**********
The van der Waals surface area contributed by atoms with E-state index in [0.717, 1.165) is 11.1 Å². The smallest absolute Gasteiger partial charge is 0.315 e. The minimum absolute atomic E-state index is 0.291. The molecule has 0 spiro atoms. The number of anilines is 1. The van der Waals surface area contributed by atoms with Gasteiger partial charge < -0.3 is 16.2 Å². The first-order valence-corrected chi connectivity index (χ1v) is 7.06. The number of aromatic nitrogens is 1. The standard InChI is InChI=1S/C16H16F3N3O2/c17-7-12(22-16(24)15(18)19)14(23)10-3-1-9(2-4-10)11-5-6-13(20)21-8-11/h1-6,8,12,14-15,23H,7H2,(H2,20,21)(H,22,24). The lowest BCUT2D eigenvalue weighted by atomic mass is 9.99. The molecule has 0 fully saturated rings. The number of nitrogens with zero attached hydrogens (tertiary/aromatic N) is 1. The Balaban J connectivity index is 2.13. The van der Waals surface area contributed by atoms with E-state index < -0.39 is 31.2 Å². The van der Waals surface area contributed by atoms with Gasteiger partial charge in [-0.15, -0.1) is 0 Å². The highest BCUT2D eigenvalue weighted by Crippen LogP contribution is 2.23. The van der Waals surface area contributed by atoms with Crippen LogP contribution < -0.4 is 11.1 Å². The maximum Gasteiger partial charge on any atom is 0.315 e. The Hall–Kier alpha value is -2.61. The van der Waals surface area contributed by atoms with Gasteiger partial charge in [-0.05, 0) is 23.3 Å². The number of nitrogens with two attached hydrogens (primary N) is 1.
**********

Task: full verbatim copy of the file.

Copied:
The van der Waals surface area contributed by atoms with E-state index in [0.717, 1.165) is 11.1 Å². The smallest absolute Gasteiger partial charge is 0.315 e. The minimum absolute atomic E-state index is 0.291. The molecule has 0 spiro atoms. The number of anilines is 1. The van der Waals surface area contributed by atoms with Gasteiger partial charge < -0.3 is 16.2 Å². The first-order valence-corrected chi connectivity index (χ1v) is 7.06. The number of aromatic nitrogens is 1. The standard InChI is InChI=1S/C16H16F3N3O2/c17-7-12(22-16(24)15(18)19)14(23)10-3-1-9(2-4-10)11-5-6-13(20)21-8-11/h1-6,8,12,14-15,23H,7H2,(H2,20,21)(H,22,24). The lowest BCUT2D eigenvalue weighted by atomic mass is 9.99. The molecule has 0 fully saturated rings. The number of nitrogens with zero attached hydrogens (tertiary/aromatic N) is 1. The Balaban J connectivity index is 2.13. The van der Waals surface area contributed by atoms with E-state index < -0.39 is 31.2 Å². The van der Waals surface area contributed by atoms with Gasteiger partial charge in [-0.15, -0.1) is 0 Å². The highest BCUT2D eigenvalue weighted by Crippen LogP contribution is 2.23. The van der Waals surface area contributed by atoms with Crippen LogP contribution < -0.4 is 11.1 Å². The maximum Gasteiger partial charge on any atom is 0.315 e. The Hall–Kier alpha value is -2.61. The van der Waals surface area contributed by atoms with Gasteiger partial charge in [-0.05, 0) is 23.3 Å². The number of nitrogens with two attached hydrogens (primary N) is 1.